Antidepressant, urologic, and antiparkinsonin a large observational study published in The BMJ.
, of the University of East Anglia, Norwich, England, and her colleagues said that while the associations were “moderate” given the high incidence of dementia observed in the study, they nevertheless reflected an “appreciable risk” for patients.
According to a linked editorial by, of the University of Washington, Seattle, and , of the University of Pittsburgh, the findings suggest that anticholinergics in general should be avoided in older adults (BMJ. 2018;361:k1722. ).
“Specifically, for most highly anticholinergic drugs, nonpharmacological and pharmacological alternatives are available and should be considered,” they said.
The nested case-control study involved 40,770 patients from the United Kingdom’s Clinical Practice Research Database who were aged 65-99 years and diagnosed with dementia between April 2006 and July 2015. The research team matched the patients to 283,933 similar controls without dementia.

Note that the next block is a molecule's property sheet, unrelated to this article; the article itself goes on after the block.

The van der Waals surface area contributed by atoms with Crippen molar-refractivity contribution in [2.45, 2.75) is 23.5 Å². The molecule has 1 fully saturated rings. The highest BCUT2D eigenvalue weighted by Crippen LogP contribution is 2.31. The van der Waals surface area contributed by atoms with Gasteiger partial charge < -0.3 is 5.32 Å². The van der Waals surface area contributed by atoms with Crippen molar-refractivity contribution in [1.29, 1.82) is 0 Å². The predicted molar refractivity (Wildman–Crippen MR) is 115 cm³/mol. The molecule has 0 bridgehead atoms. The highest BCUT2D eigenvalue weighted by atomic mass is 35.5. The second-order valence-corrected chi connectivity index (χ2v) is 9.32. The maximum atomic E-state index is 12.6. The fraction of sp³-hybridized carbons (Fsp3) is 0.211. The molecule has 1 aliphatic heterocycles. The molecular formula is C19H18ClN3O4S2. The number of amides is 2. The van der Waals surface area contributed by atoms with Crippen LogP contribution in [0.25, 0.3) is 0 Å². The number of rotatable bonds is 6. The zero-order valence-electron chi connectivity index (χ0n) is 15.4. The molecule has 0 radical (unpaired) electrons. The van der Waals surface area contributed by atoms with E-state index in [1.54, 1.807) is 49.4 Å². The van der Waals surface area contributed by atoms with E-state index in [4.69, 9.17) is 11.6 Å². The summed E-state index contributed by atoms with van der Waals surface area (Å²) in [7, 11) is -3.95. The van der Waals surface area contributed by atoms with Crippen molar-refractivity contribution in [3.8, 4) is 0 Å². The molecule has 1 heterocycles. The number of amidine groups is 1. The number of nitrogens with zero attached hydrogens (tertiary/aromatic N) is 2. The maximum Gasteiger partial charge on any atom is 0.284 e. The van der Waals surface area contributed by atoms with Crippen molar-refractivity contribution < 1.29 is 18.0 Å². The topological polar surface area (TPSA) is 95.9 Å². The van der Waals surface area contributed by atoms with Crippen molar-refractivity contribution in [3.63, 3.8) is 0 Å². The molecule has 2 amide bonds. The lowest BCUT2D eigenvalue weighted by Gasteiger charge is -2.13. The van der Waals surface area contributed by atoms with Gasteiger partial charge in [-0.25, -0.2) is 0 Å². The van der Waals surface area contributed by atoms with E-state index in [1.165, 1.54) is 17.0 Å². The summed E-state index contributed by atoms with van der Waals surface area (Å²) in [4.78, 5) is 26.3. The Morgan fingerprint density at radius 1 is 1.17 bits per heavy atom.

They scored drugs according to their anticholinergic activity using the Anticholinergic Cognitive Burden (ACB) scale: A score of 1 was classified as possibly anticholinergic, while a score of 2 or 3 was classified as having “definite” anticholinergic activity. Daily doses of each drug were then compared for both cases and controls over an exposure period of 4-20 years before a diagnosis of dementia.